WellStar Kennestone purchases 62 acres for health park
by Joshua Sharpe
jsharpe@mdjonline.com
June 22, 2013 11:57 PM | 2767 views | 0 0 comments | 86 86 recommendations | email to a friend | print
Special to the MDJ<br>
WellStar Kennestone has finalized the purchase of 62 acres in Holly Springs and plans to construct a health park. The prototype, abobe, shows the main entrance of the complex.
Special to the MDJ
WellStar Kennestone has finalized the purchase of 62 acres in Holly Springs and plans to construct a health park. The prototype, abobe, shows the main entrance of the complex.
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Three months after the Holly Springs City Council voted “no” to allowing WellStar Kennestone to construct a hospital and hospice facility at the intersection of Interstate 575 and Sixes Road, the Marietta-based nonprofit has announced that it is moving ahead with another project on the land.

Michelle Robinson, spokesperson for WellStar, said Friday the health provider finalized the purchase of the 62-acre plot this week and plans to build a 150,000-square-foot “health park” there.

The park will house between 25 and 30 physicians with varying specialties and will bring between 125 and 150 jobs to Cherokee County, Robinson said.

The complex was one of three projects WellStar hoped to build on the same 62-acre plot when applying to the city of Holly Springs for rezoning and permitting earlier this year.

But in the midst of strong opposition to the company’s plans from residents — and WellStar competitor Northside-Cherokee — the Holly Springs City Council denied the hospital’s request for a conditional-use permit, which would have allowed the construction of a hospital and hospice on the land in addition to the health park.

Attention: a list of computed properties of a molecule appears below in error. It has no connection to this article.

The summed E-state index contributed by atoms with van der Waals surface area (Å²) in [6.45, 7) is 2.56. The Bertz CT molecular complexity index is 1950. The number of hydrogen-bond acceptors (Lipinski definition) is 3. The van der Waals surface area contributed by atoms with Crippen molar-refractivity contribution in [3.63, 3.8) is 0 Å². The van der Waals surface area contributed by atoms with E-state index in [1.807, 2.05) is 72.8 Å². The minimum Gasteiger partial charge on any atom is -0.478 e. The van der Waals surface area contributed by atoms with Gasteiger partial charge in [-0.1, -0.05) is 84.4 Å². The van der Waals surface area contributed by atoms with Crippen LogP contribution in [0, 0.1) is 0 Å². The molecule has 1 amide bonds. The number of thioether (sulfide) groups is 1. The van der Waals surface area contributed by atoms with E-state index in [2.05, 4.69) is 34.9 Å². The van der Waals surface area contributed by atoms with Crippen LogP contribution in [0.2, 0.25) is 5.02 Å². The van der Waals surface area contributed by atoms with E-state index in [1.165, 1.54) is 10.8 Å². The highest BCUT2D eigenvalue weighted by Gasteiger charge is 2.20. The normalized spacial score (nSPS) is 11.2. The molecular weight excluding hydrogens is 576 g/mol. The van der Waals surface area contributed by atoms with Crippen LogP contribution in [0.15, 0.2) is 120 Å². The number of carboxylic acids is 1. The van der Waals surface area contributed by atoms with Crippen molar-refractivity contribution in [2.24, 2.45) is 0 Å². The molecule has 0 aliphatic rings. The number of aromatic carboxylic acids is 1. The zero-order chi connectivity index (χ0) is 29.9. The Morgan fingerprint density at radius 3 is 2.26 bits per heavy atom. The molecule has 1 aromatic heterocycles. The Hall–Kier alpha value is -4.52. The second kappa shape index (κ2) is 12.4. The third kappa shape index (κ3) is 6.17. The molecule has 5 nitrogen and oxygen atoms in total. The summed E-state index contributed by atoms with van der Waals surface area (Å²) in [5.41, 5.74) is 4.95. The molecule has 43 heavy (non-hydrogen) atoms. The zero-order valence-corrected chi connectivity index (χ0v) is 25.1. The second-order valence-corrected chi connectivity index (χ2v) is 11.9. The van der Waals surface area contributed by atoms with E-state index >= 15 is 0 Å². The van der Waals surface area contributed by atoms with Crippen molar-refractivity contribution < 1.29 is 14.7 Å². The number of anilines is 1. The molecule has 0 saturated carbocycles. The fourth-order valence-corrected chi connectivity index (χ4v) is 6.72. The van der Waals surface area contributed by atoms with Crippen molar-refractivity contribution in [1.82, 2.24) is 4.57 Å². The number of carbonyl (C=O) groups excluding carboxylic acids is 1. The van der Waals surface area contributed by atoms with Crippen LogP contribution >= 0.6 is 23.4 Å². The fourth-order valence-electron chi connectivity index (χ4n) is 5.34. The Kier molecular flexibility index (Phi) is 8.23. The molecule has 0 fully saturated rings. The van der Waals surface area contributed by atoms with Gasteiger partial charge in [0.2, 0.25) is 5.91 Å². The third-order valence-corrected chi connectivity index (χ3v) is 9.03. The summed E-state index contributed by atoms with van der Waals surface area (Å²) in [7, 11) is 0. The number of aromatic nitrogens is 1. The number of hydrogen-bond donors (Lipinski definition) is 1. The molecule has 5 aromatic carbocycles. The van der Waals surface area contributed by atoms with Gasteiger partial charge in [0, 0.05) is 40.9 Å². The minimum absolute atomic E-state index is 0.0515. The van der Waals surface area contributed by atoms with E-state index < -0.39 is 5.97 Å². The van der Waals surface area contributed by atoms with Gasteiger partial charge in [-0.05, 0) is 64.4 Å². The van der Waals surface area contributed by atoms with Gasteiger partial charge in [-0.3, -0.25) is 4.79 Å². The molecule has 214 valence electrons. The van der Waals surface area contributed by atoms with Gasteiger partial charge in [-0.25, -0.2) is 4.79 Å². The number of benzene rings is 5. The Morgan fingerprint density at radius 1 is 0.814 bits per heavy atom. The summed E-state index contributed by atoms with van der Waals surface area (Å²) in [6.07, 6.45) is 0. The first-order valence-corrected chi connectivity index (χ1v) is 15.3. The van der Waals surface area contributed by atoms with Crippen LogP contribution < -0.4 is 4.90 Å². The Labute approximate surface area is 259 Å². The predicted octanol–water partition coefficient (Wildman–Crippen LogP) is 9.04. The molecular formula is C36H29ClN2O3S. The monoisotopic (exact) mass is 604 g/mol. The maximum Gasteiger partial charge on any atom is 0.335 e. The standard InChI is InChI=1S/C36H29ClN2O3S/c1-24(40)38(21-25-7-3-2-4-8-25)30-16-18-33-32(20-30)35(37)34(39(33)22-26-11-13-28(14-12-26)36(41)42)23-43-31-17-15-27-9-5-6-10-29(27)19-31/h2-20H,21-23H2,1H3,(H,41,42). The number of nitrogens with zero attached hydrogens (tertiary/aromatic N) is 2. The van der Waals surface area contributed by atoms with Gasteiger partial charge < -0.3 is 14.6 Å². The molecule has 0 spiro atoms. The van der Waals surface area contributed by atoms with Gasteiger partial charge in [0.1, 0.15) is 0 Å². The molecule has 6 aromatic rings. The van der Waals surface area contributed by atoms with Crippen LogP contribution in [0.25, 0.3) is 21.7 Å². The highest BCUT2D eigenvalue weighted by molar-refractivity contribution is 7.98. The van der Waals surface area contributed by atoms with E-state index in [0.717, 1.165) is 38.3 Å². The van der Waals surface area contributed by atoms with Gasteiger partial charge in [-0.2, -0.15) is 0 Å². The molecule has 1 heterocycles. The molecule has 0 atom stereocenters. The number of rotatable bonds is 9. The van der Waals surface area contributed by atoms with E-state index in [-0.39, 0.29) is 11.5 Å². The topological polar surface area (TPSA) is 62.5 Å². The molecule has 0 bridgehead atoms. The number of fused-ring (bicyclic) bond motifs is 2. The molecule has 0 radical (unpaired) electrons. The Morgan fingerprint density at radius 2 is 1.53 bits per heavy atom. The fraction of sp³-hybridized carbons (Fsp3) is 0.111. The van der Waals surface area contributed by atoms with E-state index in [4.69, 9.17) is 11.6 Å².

Holly Springs City Manager Rob Logan said Friday the health park WellStar has proposed building would be allowed under the current zoning of the land and would not require any special permitting.

WellStar could come back to the city, however, and ask for the hospital permit again if they choose, Logan said.

“They could come back and request a conditional-use permit again,” he said. “That’s at their discretion, but under our rules, they’d have to wait a year.”

Robinson said there are no plans to go back to Holly Springs for the permit and no plans to build a hospital or hospice facility on this property.

“Right now, our plans are just to move forward with the health park,” she said.

Construction is expected to begin sometime in 2014 for the complex, which will be similar to the health park WellStar opened last year in Acworth, Robinson said.

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